Lower limb veins


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Lower limb veins

  1. 1. Veins : Lower Limb By:Archan Diviti Group-1
  2. 2. Veins  In the circulatory system, veins are blood vessels that carry blood toward the heart.  Most veins carry deoxygenated blood from the tissues back to the heart; exceptions are the pulmonary and umbilical veins.  Veins differ from arteries in structure and function; for example, arteries are more muscular than veins, veins are often closer to the skin and contain valves to help keep blood flowing toward the heart, while arteries carry blood away from the heart.
  3. 3. Anatomy: • The thick outermost layer of a vein is made of connective tissue, called tunica adventitia or tunica externa. • There is a middle thin layer of bands of smooth muscle called tunica media. • The interior is lined with endothelial cells called tunica intima.
  4. 4. Classification • Superficial veins are those whose course is close to the surface of the body, and have no corresponding arteries. • Deep veins are deeper in the body and have corresponding arteries. • Communicating veins (or perforator veins) are veins that directly connect superficial veins to deep veins. Eg:-Giacomini vein. • Pulmonary veins are a set of veins that deliver oxygenated blood from the lungs to the heart. • Systemic veins drain the tissues of the body and deliver deoxygenated blood to the heart.
  5. 5. Veins of Lower Limb Superficial Veins Greater Saphenous Vein Small Saphenous Vein Deep Veins Femoral Vein Profunda Femoris Vein Popliteal Vein Perforating Veins Peroneal Vein Anterior & Posterior Tibial Vein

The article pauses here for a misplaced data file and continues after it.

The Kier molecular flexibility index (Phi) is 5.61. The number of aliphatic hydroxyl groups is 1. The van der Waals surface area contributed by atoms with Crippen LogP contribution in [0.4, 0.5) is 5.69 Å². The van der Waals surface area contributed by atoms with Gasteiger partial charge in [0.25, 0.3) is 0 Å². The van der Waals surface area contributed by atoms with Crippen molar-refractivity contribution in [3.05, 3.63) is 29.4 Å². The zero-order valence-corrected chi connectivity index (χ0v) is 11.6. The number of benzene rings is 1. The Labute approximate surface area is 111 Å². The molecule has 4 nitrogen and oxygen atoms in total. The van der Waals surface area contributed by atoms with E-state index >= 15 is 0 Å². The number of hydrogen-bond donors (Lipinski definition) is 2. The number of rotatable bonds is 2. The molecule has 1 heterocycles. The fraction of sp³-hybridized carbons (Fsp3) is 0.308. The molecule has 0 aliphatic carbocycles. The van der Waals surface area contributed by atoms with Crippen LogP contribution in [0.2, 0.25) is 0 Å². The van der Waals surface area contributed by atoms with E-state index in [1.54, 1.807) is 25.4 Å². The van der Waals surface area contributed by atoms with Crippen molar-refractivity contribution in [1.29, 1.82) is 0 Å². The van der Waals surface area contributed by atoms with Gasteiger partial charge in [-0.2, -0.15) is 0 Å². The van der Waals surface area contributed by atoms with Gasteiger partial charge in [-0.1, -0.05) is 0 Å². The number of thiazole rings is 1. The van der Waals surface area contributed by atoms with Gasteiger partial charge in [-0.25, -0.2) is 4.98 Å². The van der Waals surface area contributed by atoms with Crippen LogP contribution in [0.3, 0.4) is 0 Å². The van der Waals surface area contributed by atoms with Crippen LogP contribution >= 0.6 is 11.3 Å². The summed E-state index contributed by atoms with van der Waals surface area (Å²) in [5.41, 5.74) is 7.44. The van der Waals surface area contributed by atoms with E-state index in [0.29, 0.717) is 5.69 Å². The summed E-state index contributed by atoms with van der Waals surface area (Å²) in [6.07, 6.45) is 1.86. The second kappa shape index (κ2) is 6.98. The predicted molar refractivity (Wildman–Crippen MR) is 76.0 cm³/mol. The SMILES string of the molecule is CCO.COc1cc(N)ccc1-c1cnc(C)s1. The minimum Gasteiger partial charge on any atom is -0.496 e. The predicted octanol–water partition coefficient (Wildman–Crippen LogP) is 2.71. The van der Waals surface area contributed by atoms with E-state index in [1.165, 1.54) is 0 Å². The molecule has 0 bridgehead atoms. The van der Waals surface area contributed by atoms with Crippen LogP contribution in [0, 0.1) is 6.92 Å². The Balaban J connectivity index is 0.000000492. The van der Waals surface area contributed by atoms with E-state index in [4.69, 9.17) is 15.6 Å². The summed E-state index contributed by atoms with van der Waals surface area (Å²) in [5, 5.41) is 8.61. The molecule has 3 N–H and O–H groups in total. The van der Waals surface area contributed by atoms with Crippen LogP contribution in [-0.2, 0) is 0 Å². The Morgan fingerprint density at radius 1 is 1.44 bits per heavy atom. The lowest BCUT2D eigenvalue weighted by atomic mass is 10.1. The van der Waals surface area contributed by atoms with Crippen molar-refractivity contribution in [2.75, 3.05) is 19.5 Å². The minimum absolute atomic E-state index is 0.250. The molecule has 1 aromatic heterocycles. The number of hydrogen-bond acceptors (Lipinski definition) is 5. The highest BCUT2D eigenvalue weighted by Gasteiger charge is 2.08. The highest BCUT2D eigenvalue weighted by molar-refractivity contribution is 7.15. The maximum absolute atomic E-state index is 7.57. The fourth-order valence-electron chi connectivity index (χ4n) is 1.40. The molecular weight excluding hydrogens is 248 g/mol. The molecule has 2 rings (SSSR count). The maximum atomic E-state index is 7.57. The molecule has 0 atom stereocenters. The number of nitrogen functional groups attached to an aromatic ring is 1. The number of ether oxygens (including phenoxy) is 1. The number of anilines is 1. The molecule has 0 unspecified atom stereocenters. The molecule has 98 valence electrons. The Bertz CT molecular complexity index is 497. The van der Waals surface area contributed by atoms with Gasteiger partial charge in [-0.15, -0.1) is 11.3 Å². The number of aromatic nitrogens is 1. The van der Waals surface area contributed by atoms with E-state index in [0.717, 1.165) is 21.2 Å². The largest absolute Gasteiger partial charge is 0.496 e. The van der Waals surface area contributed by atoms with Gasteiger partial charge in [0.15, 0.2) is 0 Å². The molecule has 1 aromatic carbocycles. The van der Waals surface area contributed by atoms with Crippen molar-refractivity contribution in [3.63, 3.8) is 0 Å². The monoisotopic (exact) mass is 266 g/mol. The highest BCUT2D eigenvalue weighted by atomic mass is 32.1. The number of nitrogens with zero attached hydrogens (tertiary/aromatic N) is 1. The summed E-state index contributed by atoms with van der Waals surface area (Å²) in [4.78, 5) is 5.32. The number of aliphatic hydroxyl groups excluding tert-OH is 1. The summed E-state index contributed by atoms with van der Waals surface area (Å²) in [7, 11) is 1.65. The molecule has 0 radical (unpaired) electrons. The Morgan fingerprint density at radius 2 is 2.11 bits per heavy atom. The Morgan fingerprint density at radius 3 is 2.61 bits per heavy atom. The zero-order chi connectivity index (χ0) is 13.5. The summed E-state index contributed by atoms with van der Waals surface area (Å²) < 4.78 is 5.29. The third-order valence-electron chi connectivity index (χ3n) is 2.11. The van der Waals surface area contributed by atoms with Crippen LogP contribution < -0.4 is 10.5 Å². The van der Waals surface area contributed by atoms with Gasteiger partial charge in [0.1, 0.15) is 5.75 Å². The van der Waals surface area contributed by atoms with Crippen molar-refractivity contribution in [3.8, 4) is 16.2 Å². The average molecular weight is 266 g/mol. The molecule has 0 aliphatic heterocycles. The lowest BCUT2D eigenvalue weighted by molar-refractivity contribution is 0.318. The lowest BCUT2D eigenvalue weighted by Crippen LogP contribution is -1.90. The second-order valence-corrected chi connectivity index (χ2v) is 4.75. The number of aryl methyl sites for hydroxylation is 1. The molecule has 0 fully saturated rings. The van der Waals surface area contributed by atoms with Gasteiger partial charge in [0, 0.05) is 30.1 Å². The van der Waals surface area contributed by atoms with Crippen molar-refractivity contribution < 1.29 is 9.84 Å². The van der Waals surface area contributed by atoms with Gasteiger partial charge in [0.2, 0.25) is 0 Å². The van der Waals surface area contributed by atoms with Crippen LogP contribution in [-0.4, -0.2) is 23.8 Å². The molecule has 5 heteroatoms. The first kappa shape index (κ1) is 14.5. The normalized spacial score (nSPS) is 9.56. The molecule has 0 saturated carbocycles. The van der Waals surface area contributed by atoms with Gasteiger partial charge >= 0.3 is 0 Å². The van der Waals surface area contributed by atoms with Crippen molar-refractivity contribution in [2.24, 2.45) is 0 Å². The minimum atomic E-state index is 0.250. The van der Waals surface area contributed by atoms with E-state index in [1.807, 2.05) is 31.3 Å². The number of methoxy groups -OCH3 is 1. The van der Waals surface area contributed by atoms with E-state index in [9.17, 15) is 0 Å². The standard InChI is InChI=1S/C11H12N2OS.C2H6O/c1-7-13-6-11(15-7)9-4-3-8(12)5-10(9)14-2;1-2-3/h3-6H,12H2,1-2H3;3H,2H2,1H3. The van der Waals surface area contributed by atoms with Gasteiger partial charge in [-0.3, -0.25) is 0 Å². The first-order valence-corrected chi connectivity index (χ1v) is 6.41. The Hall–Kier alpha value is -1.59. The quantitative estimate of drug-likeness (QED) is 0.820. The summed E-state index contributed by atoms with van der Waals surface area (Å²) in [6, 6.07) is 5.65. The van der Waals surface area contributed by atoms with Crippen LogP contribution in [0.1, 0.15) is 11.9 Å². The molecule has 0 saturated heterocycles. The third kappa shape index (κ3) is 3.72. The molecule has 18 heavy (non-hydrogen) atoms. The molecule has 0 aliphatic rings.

6. 6. Femoral Vein • The femoral vein is a blood vessel that accompanies the femoral artery in the femoral sheath. • It begins at the adductor canal (also known as Hunter's canal) and is a continuation of the popliteal vein. • It ends at the inferior margin of the inguinal ligament, where it becomes the external iliac vein. Drainage Several large veins drain into the femoral vein: • Popliteal vein • Profunda femoris vein • Great saphenous vein Femoral Vein
  7. 7. Profunda femoris vein • Profunda femoris vein (or deep femoral vein) is a large deep vein in the thigh. • It receives blood from the inner thigh and proceeds superiorly and medially running alongside the profunda femoris artery to join with the femoral vein approximately at the level of the inferior-most portion of the ischial tuberosity. Femoral vein
  8. 8. Popliteal vein • The popliteal vein is located behind the knee. Its course runs alongside the popliteal artery, but carries the blood from the knee joint and muscles in the thigh and calf back to the heart. • Its origin is defined by the junction of the posterior tibial vein and anterior tibial vein. • It drains the peroneal vein before reaching the knee joint and turns into the femoral vein when leaving the adductor canal. • The popliteal artery extends from the femoral artery behind the popliteal fossa which is the space behind the knee.
  9. 9. Peroneal Vein • The fibular veins (also known as the peroneal veins). • The fibular veins are deep veins that help carry blood from the lateral compartment of the leg. • They drain into the posterior tibial veins, which will in turn drain into the popliteal vein. • The fibular veins accompany the fibular artery.